Year 2000 Clock Ticking

Any federal agency that hasn't begun year 2000 repairs to its computer systems by early 1998 should expect to do without some systems, one industry expert says.

After the next few months, it will be too late to get started on projects that already are proving more time-consuming and expensive than expected, according to Patricia P. Bennis, vice president of DynCorp, a professional services company in Fairfax, Va. "What [system] failures can you live with? It's time to start talking in those terms," she told a group of reporters.

Most federal contractors still can take on new projects to fix year 2000 problems, Bennis said, but they are experiencing personnel shortages. "It is a seller's market in terms of IT labor right now," she said. Although some federal agencies are resisting increases in contract labor rates, they will have to bite the bullet if they want help, she added.

Many agencies are finding it hard to complete the final phase, testing, Bennis warned. "Everyone is underestimating this part of it," she said, and they could find testing amounts to more than 75 percent of the effort. The testing phase not only includes initial testing, but fixing problems that show up and then re-testing. Besides personnel shortages, Bennis predicted shortages of computer capacity for testing newly repaired software.

She also advised agencies not to overlook the problems associated with microprocessors embedded in other kinds of devices, such as monitoring systems, electric meters, fire suppressant systems and time locks. "They are behind the curve everywhere on that issue," she said. Many of these systems are programmed to be maintained at certain intervals and will shut down if there is date uncertainty.

The year 2000 problem stems from the fact that until recently computers often were programmed to use two-digit years in dates and assume that the missing digits were "19." Agencies have been fixing century-related date problems for several years as they arise, but such unsystematic efforts are likely to overlook some critical instances where computer operations will be affected.

Bennis said she and her colleagues still are encountering managers who deny that there is a year 2000 problem, but the first of many damage suits alleging system failure because of a date problem already has been filed, and many more will follow. She estimated that the software clean-up will take another five years--well into the new century.

Stay up-to-date with federal news alerts and analysis — Sign up for GovExec's email newsletters.
Close [ x ] More from GovExec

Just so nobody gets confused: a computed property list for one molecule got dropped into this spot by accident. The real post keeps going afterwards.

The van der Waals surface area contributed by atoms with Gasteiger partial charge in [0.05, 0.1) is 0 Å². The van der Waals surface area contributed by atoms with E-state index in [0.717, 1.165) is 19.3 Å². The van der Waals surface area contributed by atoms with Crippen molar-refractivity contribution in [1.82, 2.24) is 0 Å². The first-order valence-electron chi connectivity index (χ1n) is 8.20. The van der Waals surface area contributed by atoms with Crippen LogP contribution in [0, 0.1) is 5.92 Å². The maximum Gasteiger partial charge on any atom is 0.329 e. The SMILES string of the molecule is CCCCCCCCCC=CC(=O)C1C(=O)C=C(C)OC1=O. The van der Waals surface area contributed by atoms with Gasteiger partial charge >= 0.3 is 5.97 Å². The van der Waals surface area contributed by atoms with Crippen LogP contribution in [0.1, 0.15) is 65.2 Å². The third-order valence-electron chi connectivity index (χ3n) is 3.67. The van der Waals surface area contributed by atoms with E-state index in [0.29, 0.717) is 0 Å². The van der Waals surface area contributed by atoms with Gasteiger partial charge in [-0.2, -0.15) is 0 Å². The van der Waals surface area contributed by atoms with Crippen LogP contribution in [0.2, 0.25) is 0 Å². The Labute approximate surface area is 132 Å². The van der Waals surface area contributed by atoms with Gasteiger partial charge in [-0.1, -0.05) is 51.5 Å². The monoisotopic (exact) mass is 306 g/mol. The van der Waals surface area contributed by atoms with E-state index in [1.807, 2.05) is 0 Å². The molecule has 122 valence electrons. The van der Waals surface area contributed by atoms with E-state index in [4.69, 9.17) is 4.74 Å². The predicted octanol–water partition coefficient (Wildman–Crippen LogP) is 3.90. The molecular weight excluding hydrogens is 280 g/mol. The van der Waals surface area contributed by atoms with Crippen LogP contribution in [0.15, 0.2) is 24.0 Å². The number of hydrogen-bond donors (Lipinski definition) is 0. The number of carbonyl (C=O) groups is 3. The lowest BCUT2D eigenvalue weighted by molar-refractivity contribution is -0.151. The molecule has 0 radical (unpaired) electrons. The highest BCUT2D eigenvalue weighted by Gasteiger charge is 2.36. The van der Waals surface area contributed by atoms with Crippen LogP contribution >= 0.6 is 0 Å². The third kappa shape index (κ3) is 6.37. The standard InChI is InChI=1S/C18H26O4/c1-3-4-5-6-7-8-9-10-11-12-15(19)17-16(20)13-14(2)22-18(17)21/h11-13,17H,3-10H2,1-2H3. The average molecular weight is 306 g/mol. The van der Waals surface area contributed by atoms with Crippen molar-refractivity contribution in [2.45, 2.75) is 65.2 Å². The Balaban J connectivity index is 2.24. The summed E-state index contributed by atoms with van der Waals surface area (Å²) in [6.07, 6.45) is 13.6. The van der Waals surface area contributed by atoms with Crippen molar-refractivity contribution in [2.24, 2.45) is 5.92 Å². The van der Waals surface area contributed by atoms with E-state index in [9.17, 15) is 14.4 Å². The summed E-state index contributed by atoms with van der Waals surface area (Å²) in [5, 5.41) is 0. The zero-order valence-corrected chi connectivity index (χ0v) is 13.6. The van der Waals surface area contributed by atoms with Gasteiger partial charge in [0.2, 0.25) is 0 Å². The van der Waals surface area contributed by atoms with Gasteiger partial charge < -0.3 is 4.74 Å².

Thank you for subscribing to newsletters from
We think these reports might interest you:

  • Sponsored by Brocade

    Best of 2016 Federal Forum eBook

    Earlier this summer, Federal and tech industry leaders convened to talk security, machine learning, network modernization, DevOps, and much more at the 2016 Federal Forum. This eBook includes a useful summary highlighting the best content shared at the 2016 Federal Forum to help agencies modernize their network infrastructure.

  • Sponsored by CDW-G

    GBC Flash Poll Series: Merger & Acquisitions

    Download this GBC Flash Poll to learn more about federal perspectives on the impact of industry consolidation.

  • Sponsored by One Identity

    One Nation Under Guard: Securing User Identities Across State and Local Government

    In 2016, the government can expect even more sophisticated threats on the horizon, making it all the more imperative that agencies enforce proper identity and access management (IAM) practices. In order to better measure the current state of IAM at the state and local level, Government Business Council (GBC) conducted an in-depth research study of state and local employees.

  • Sponsored by Aquilent

    The Next Federal Evolution of Cloud

    This GBC report explains the evolution of cloud computing in federal government, and provides an outlook for the future of the cloud in government IT.

  • Sponsored by Aquilent

    A DevOps Roadmap for the Federal Government

    This GBC Report discusses how DevOps is steadily gaining traction among some of government's leading IT developers and agencies.

  • Sponsored by LTC Partners, administrators of the Federal Long Term Care Insurance Program

    Approaching the Brink of Federal Retirement

    Approximately 10,000 baby boomers are reaching retirement age per day, and a growing number of federal employees are preparing themselves for the next chapter of their lives. Learn how to tackle the challenges that today's workforce faces in laying the groundwork for a smooth and secure retirement.

  • Sponsored by Hewlett Packard Enterprise

    Cyber Defense 101: Arming the Next Generation of Government Employees

    Read this issue brief to learn about the sector's most potent challenges in the new cyber landscape and how government organizations are building a robust, threat-aware infrastructure

  • Sponsored by Aquilent

    GBC Issue Brief: Cultivating Digital Services in the Federal Landscape

    Read this GBC issue brief to learn more about the current state of digital services in the government, and how key players are pushing enhancements towards a user-centric approach.

  • Sponsored by CDW-G

    Joint Enterprise Licensing Agreements

    Read this eBook to learn how defense agencies can achieve savings and efficiencies with an Enterprise Software Agreement.

  • Sponsored by Cloudera

    Government Forum Content Library

    Get all the essential resources needed for effective technology strategies in the federal landscape.


When you download a report, your information may be shared with the underwriters of that document.